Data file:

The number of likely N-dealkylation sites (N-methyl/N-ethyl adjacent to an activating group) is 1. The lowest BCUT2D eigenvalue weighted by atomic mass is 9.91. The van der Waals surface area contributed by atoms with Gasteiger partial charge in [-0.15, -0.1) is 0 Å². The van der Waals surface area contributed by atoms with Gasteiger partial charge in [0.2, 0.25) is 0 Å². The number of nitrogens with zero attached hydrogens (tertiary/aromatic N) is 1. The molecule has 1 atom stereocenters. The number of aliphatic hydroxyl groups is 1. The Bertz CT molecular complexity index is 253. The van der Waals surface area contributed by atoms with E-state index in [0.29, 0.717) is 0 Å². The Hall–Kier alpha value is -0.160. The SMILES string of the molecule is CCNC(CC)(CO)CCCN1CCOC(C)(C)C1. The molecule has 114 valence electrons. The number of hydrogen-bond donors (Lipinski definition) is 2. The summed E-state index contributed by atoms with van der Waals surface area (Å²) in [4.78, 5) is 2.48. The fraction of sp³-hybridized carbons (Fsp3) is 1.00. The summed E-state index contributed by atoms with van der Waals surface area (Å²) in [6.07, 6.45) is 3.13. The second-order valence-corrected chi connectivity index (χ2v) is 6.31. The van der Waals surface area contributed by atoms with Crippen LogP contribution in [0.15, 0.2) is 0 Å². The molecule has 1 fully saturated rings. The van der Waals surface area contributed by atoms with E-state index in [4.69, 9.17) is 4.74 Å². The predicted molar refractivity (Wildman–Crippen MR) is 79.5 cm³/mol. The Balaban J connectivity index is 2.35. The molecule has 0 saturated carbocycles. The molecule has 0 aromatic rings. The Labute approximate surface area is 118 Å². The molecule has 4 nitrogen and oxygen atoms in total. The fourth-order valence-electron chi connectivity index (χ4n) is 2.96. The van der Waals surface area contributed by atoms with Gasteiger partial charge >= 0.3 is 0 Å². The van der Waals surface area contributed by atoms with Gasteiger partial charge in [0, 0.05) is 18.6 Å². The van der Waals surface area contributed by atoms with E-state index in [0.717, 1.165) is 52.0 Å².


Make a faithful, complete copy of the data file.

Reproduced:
The number of likely N-dealkylation sites (N-methyl/N-ethyl adjacent to an activating group) is 1. The lowest BCUT2D eigenvalue weighted by atomic mass is 9.91. The van der Waals surface area contributed by atoms with Gasteiger partial charge in [-0.15, -0.1) is 0 Å². The van der Waals surface area contributed by atoms with Gasteiger partial charge in [0.2, 0.25) is 0 Å². The number of nitrogens with zero attached hydrogens (tertiary/aromatic N) is 1. The molecule has 1 atom stereocenters. The number of aliphatic hydroxyl groups is 1. The Bertz CT molecular complexity index is 253. The van der Waals surface area contributed by atoms with E-state index in [0.29, 0.717) is 0 Å². The Hall–Kier alpha value is -0.160. The SMILES string of the molecule is CCNC(CC)(CO)CCCN1CCOC(C)(C)C1. The molecule has 114 valence electrons. The number of hydrogen-bond donors (Lipinski definition) is 2. The summed E-state index contributed by atoms with van der Waals surface area (Å²) in [4.78, 5) is 2.48. The fraction of sp³-hybridized carbons (Fsp3) is 1.00. The summed E-state index contributed by atoms with van der Waals surface area (Å²) in [6.07, 6.45) is 3.13. The second-order valence-corrected chi connectivity index (χ2v) is 6.31. The van der Waals surface area contributed by atoms with Crippen LogP contribution in [0.15, 0.2) is 0 Å². The molecule has 1 fully saturated rings. The van der Waals surface area contributed by atoms with E-state index in [4.69, 9.17) is 4.74 Å². The predicted molar refractivity (Wildman–Crippen MR) is 79.5 cm³/mol. The Balaban J connectivity index is 2.35. The molecule has 0 saturated carbocycles. The molecule has 0 aromatic rings. The Labute approximate surface area is 118 Å². The molecule has 4 nitrogen and oxygen atoms in total. The fourth-order valence-electron chi connectivity index (χ4n) is 2.96. The van der Waals surface area contributed by atoms with Gasteiger partial charge >= 0.3 is 0 Å². The van der Waals surface area contributed by atoms with Gasteiger partial charge in [0, 0.05) is 18.6 Å². The van der Waals surface area contributed by atoms with E-state index in [0.717, 1.165) is 52.0 Å².